This is Part 2 in our very subjective series listing the best (in our opinion) creepy movies for kids. For Part 1, go here.
Next up in our journey through children-targeted creepiness are two movies that provide the creeps through tactile expertise. Respectively, the films we touch on today come from the stop-motion prowess of Laika and the puppeteering mastery of Jim Henson Company. If representatives of either company are reading this, the answer is “yes”: we will gladly partner with you on an adaptation of Get Dressed, Sasquatch! Just shoot us an email.
9. ParaNorman (2012)
The first and most recent of three stop-motion films on our list, ParaNorman tells the story of a boy in New England who communicates with ghosts. It’s hard to imagine a movie squeezing in more things that we love than ParaNorman—ghosts, zombies, witches and their curses, you name it—and it’s even harder to imagine the filmmakers pull it off with a strong script, plenty of humor and, of course, more than a handful of scary moments.
While the scaffolding of ParaNorman is familiar (social outcast kid, bullies, sex-minded teenaged older siblings, etc.), the premise, storyline and execution are uniquely inspired. Norman can see dead people, but the ghosts with whom he communicates are mostly comic relief as opposed to fear-inspiring. The real threat comes from a once-burned witch who unleashes an army of zombies to right the 300-year-old wrong committed by the townspeople of Blithe Hollow, Massachusetts. The movie has a lot of fun playing with New England folklore and history, reveling in the autumnal hues, shadows and secrets of this superstitious and haunted corner of the country.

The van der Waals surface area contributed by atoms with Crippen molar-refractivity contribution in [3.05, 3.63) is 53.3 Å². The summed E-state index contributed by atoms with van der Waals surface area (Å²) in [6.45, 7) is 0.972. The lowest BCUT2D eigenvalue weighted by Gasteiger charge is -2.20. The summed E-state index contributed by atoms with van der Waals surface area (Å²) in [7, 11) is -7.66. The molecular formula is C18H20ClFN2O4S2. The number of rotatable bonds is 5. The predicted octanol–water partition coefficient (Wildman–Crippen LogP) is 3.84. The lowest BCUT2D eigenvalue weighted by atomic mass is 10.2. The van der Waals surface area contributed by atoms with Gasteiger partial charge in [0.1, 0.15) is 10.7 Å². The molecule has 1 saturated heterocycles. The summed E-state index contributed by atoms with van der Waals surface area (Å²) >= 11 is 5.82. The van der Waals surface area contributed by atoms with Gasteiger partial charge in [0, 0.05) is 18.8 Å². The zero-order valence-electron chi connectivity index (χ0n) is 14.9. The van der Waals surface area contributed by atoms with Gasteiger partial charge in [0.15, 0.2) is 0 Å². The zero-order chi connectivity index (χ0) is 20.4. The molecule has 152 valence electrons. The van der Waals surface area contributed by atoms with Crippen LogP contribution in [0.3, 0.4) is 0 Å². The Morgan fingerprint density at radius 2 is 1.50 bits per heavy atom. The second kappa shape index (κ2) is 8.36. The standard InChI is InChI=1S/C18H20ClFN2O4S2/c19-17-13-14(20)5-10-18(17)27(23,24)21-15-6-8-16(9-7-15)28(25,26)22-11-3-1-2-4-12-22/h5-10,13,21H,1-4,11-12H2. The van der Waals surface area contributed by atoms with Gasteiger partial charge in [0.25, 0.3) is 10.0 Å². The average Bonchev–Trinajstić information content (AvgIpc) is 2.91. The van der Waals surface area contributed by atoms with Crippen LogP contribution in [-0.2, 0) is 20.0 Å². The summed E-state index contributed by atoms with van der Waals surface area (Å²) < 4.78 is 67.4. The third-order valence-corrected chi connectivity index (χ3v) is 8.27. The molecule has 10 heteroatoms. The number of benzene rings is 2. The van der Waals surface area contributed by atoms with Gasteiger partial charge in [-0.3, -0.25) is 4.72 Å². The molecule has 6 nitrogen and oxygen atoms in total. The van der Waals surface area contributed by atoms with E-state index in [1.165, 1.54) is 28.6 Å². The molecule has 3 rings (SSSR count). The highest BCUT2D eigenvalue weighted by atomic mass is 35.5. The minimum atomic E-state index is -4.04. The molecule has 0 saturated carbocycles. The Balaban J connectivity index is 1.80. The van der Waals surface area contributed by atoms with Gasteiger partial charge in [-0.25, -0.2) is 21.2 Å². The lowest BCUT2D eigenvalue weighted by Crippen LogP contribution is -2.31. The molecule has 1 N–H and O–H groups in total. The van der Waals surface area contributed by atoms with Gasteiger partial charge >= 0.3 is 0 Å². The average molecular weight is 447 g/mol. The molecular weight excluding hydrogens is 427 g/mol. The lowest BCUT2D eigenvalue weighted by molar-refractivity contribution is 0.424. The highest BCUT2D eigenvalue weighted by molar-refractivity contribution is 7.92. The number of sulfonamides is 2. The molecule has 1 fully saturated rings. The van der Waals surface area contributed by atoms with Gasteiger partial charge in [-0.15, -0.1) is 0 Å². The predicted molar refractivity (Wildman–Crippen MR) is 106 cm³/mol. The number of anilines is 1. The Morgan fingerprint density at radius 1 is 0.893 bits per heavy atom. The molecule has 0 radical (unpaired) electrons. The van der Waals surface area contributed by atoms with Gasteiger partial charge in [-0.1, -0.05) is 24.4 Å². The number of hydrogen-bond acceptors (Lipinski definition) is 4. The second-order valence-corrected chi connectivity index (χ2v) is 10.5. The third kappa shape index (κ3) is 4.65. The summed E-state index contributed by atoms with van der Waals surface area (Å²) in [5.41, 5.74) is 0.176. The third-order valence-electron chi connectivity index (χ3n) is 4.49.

Speaking of hues and shadows, there’s nothing like stop-motion animation to bring a deep level of pathos and reality to a children’s story. In this regard, the Laika animators are in a class of their own. Their work is phenomenal across the board, but their ability to breathe life into characters with nuanced body language and facial expressions is nothing short of staggering.
8. The Witches (1990)
Based on the wonderful 1983 Roald Dahl book, The Witches stays faithful to its source in a way few Roald Dahl adaptations have managed. Roald Dahl wrote children’s books that never condescend to their target audience, dealing directly with adult themes like death, cruelty and, of course, witches-in-disguise who despise and murder children all over the world.
As with the best of Roald Dahl’s stories, the stakes are real and the threat is immense—although aimed at a young audience, this movie and the book from which it’s adapted stay true to the premise and all of its terrifying implications. But, as this is Roald Dahl, the threat is surrounded by humor, delightful plot twists and richly developed characters for us to cheer throughout their toughest tribulations.
Besides Anjelica Houston’s terrifying performance, perhaps the most impressive aspect of The Witches is the makeup and puppetry. Produced by the Jim Henson Company, the witches in The Witches, once they shed their human disguises, are legitimately frightening in a way that wouldn’t quite be the same if they were rendered with CGI. As with Laika’s ParaNorman, the tactile artistry of these puppets adds a realer-than-real quality that elevates the movie, and the story, to a status that only a handful of youth-targeted movies have reached.
Stay tuned for the remaining installments in our series on the best creepy movies for kids. Click here for Part 1.